Out of Retirement

Okay guys, I've been gone for forever now, but I'm going to get back to making some posts.

Pic unrelated, but a cool tattoo from  crazy-tattoo-designs.com


I've been waitlisted at University of Minnesota Medical School, and hopefully I get in because that's the last application I have that I really care about...

Little bit of venting: I can barely begin to explain how frustrated I am with medical school applications. So many applicants are very qualified people, but the system is so flawed it's ridiculous. Applying to medical school has become much more about self-marketing than real preparation; depending on the med school, an application reviewer will care only about 1) volunteer experience, 2) clinical volunteer experience, or 3) diversity (and I don't just mean personal ethnicity, but moreso work with diverse communities). These are all important things... but are they as important as they seem? Volunteer experience is rarely beneficial to the applicant as far as professional preparation goes (case in point: I spent a while shoveling goat shit for a self-sustaining farm in Milwaukee, which got me nothing but sore shoulders and application points). A "good" applicant spends hundreds of hours doing these useless tasks for free generally not because s/he cares about helping the needy, but rather because they have time on their hands and reply to the countless college emails offering these "opportunities". Clinical volunteer experience? Typically, the only thing a hospital will let you do is deliver packages to patients or man a desk somewhere. Although I'd love to get REAL clinic experience, I have little interest in being free labor for an institution that knows it's taking advantage of pre-med students looking to decorate a CV. Diversity? The most legitimate one for sure, but as a white male, I always have a lot of ground to catch up on here. And it's kind of difficult to convince a reviewer or interviewer that I'm not afraid of minorities.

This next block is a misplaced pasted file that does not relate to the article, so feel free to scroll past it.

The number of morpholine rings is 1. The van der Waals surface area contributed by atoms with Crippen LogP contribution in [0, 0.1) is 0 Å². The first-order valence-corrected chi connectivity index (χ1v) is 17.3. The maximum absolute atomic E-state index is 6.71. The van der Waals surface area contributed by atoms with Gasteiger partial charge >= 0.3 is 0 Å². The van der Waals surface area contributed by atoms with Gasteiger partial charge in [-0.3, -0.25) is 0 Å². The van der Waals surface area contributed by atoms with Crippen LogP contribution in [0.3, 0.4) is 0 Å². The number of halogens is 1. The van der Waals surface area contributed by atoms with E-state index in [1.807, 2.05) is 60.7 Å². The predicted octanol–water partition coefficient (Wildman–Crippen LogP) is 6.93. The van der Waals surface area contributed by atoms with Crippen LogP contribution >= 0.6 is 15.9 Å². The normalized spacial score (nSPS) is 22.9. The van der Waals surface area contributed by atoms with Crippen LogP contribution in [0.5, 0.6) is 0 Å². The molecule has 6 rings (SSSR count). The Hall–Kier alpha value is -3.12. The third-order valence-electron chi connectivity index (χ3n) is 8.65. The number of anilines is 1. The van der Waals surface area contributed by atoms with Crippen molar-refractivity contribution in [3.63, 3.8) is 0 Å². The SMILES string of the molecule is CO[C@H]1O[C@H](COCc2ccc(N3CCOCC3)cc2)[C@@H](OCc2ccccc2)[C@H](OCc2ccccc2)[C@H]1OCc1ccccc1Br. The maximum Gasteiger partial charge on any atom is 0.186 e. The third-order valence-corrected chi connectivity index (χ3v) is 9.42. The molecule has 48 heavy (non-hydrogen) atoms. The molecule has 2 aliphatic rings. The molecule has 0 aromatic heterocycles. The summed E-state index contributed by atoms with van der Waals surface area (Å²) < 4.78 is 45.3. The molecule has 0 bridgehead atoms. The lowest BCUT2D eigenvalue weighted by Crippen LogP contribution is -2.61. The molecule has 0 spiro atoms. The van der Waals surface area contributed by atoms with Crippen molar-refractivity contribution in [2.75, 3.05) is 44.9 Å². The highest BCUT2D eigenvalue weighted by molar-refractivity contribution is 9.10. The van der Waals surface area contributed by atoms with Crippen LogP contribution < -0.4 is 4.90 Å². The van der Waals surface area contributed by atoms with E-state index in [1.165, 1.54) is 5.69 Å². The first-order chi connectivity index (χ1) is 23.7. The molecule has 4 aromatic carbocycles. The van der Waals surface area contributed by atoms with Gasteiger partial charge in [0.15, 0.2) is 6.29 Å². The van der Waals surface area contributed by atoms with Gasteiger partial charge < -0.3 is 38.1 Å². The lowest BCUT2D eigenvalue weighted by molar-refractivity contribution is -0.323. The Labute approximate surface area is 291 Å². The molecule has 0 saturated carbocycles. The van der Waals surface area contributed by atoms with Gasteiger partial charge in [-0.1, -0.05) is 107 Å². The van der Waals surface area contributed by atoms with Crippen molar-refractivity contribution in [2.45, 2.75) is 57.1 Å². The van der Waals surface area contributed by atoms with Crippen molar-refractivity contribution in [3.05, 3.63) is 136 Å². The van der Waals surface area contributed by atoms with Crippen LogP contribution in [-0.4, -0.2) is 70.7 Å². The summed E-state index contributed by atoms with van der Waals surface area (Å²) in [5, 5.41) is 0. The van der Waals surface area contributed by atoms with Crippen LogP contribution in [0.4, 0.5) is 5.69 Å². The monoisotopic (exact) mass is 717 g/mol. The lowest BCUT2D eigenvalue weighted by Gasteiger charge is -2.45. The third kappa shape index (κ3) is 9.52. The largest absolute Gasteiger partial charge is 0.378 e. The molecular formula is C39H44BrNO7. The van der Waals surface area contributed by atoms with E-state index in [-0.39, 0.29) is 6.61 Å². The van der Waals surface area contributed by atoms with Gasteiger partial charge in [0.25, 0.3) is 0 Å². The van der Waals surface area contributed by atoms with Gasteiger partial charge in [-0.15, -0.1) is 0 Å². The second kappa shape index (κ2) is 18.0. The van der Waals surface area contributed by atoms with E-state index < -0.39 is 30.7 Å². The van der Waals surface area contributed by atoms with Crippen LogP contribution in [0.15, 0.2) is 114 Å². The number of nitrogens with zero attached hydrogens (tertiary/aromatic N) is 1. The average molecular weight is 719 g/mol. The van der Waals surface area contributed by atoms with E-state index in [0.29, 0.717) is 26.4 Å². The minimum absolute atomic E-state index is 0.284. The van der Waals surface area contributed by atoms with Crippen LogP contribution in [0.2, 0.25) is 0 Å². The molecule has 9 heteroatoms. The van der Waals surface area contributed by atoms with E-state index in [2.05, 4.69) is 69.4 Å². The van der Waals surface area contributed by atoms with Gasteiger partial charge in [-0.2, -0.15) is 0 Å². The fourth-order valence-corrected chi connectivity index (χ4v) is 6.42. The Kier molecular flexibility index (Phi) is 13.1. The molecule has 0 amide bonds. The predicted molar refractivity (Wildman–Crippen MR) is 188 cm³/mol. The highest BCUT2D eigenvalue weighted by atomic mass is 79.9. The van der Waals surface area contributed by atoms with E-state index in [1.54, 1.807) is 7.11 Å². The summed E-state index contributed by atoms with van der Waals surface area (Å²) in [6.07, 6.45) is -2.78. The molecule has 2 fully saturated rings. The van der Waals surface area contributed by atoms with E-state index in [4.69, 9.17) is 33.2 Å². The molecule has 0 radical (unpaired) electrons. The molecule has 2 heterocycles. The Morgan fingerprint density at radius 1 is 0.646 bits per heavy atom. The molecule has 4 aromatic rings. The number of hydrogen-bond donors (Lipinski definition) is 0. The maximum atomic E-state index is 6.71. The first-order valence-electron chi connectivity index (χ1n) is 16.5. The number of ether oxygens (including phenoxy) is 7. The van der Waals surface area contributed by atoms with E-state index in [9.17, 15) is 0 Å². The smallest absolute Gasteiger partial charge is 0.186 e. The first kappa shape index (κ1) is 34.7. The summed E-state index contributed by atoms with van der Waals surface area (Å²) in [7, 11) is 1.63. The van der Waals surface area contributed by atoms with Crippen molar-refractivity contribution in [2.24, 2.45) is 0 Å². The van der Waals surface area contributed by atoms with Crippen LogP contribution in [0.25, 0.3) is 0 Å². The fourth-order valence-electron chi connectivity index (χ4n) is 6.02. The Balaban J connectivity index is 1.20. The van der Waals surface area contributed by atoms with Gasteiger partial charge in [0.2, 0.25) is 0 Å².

A brief summary of my application: I've spent over two years doing clinical hepatitis research for patient studies of liver transplantation and immunosuppressive treatment. The summer before last I worked in a biochemical genetics lab to help diagnose metabolic disorders. Last summer I worked 50-60 hrs/week at the university of Cambridge studying parasitology and post-transcriptional gene regulation. For the past year and a half I've been working to design and organize a customized clinic to be built in an underserved sector of Rwanda (being underserved in Rwanda means you've got problems). As per the medical or scientific details of all these projects... I was asked nothing by any of my interviewers.